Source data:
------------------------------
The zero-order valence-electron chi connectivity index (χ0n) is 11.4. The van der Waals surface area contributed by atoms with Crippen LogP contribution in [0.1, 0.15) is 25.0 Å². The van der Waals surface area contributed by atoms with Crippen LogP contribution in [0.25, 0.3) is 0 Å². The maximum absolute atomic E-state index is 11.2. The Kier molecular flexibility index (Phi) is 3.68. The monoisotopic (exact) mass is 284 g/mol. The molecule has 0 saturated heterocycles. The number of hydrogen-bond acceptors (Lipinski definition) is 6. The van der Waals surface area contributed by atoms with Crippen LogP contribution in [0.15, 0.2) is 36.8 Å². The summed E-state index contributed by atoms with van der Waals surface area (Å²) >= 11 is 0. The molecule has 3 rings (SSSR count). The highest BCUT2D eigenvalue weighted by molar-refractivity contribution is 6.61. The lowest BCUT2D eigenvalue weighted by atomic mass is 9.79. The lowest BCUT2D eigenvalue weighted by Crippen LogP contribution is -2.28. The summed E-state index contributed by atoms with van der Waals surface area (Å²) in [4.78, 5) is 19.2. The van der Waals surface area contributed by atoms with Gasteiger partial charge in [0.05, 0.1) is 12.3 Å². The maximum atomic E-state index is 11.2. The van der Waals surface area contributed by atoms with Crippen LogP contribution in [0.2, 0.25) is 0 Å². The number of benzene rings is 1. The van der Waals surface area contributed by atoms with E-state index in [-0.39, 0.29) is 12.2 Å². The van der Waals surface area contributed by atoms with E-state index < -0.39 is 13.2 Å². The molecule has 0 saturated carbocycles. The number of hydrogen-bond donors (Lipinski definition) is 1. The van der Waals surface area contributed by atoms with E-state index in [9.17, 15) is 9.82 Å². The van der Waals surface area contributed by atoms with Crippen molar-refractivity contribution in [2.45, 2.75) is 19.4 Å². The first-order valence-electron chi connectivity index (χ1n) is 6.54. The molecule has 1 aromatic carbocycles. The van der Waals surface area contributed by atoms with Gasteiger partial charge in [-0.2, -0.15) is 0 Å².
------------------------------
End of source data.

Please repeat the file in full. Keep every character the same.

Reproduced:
The zero-order valence-electron chi connectivity index (χ0n) is 11.4. The van der Waals surface area contributed by atoms with Crippen LogP contribution in [0.1, 0.15) is 25.0 Å². The van der Waals surface area contributed by atoms with Crippen LogP contribution in [0.25, 0.3) is 0 Å². The maximum absolute atomic E-state index is 11.2. The Kier molecular flexibility index (Phi) is 3.68. The monoisotopic (exact) mass is 284 g/mol. The molecule has 0 saturated heterocycles. The number of hydrogen-bond acceptors (Lipinski definition) is 6. The van der Waals surface area contributed by atoms with Crippen LogP contribution in [0.15, 0.2) is 36.8 Å². The summed E-state index contributed by atoms with van der Waals surface area (Å²) >= 11 is 0. The molecule has 3 rings (SSSR count). The highest BCUT2D eigenvalue weighted by molar-refractivity contribution is 6.61. The lowest BCUT2D eigenvalue weighted by atomic mass is 9.79. The lowest BCUT2D eigenvalue weighted by Crippen LogP contribution is -2.28. The summed E-state index contributed by atoms with van der Waals surface area (Å²) in [4.78, 5) is 19.2. The van der Waals surface area contributed by atoms with Gasteiger partial charge in [0.05, 0.1) is 12.3 Å². The maximum atomic E-state index is 11.2. The van der Waals surface area contributed by atoms with Crippen LogP contribution in [0.2, 0.25) is 0 Å². The number of benzene rings is 1. The van der Waals surface area contributed by atoms with E-state index in [-0.39, 0.29) is 12.2 Å². The van der Waals surface area contributed by atoms with E-state index < -0.39 is 13.2 Å². The molecule has 0 saturated carbocycles. The number of hydrogen-bond donors (Lipinski definition) is 1. The van der Waals surface area contributed by atoms with E-state index in [9.17, 15) is 9.82 Å². The van der Waals surface area contributed by atoms with Crippen molar-refractivity contribution in [2.45, 2.75) is 19.4 Å². The first-order valence-electron chi connectivity index (χ1n) is 6.54. The molecule has 1 aromatic carbocycles. The van der Waals surface area contributed by atoms with Gasteiger partial charge in [-0.2, -0.15) is 0 Å².